Latest News from Sul Ross April 30, 2013


by Steve Lang, News and Publications

During her years at Sul Ross State University, Angela Greenroy has gained extensive writing experience in genres from short stories to hard news.

After graduation on May 11, she seeks to expand her creativity in the Master of Fine Arts creative writing program at Oklahoma State University. Greenroy, a two-time participant in Sul Ross’ McNair Scholars Program, was recently awarded a full scholarship to OSU.

The Ronald E. McNair Postbaccalaureate Achievement Program is designed to encourage first generation, low-income students and minority undergraduates to consider careers in college teaching as well as prepare for doctoral study. Students who participate in the program are provided with research opportunities and faculty mentors.

Named in honor of the astronaut who died in the 1986 space-shuttle explosion, the program was established at Sul Ross in November 2007. It is funded through the Department of Education’s TRIO programs.

She learned about the McNair Program during her freshman year, when director Mary Bennett made a presentation in an orientation class taught by Gregory Schwab.

"It piqued my interest and I applied," Greenroy said. Her first project, "The Mystery of Invention: What Writers Revealed About the Craft of Creation," was mentored by Dr. Laura Payne Butler. Greenroy presented her research at the OSU Scholar Research Conference in February, which led to her eventual scholarship acceptance.

"With Dr. Butler, I learned how one can mirror other writers," she said.

This year, Greenroy is researching dystopian literature, which focuses on societies characterized by mass poverty, squalor, suffering, or oppression. One prominent author is Suzanne Collins, who wrote "The Hunger Games."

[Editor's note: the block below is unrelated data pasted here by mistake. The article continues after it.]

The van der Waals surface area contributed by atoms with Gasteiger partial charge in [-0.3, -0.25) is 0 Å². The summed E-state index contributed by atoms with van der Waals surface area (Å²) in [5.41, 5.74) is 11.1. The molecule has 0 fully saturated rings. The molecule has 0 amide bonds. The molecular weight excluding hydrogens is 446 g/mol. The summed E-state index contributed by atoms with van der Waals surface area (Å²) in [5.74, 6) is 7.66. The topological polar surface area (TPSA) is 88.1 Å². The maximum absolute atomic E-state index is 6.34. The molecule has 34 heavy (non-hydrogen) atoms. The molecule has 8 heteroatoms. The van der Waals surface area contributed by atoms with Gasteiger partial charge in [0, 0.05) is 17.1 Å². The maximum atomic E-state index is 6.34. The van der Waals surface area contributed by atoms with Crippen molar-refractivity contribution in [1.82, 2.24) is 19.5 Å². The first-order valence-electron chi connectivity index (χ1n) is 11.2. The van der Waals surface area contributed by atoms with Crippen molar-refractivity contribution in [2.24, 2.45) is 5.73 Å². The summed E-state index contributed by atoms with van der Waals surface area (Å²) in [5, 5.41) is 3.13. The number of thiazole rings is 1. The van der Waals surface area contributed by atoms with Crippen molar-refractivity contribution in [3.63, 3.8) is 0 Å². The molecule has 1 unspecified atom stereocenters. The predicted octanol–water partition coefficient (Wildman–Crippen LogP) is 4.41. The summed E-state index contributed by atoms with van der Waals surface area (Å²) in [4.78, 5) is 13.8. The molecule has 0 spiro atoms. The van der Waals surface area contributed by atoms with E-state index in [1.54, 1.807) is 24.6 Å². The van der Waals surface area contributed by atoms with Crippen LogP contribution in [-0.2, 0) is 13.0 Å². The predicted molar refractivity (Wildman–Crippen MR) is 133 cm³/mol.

Her topic is "Contemporary Dystopian American Literature by Women Authors." Dr. Sharon Hileman, professor of English, is her mentor.

"I am studying female characters and how they react to the odious political and social events going on," Greenroy said. She noted that few books on the subject were written between the mid-1980s and 2008, when Collins’ novel was published.

"Now, I can’t keep up trying to read all the books that have come out," she said. "‘The Hunger Games’ opened the door from the aspect of the writer. I am looking at the literature to see what the authors are trying to tell us."

From her own research and writing, "I just want people to think, to consider our actions and identify where people are coming from."

Hileman said, "Angela is an ideal student for this type of project because she is so self-motivated. She has excellent research skills and instincts, which enable her to follow up on promising leads to additional material. Most importantly, she continues to reflect on her topic, modifying her focus, her scope, and her thesis as she delves more deeply into the topic."

Greenroy in turn praised her mentors, adding, "I don’t think you can beat our faculty," and she also gives the McNair Program high marks.

"It’s an awesome experience. I didn’t feel like I was researching so much as I was connecting with writers," she said. "The program in itself, the mentors and the experience with research has all helped me take my (research) papers from basic to highest levels."

While at Sul Ross, Greenroy, a non-traditional student, has been active in two honor societies, Sigma Tau Delta and Alpha Chi; the Photography Club; the Skyline Club; the McNair Program; and for the past academic year, as editor of The Skyline student news magazine. She shared this year’s Outstanding English Student award with fellow McNair participant Phyllis Dunham. She has maintained a 4.0 grade point average while she and her husband, Jonathan, are raising five children, aged 8-17.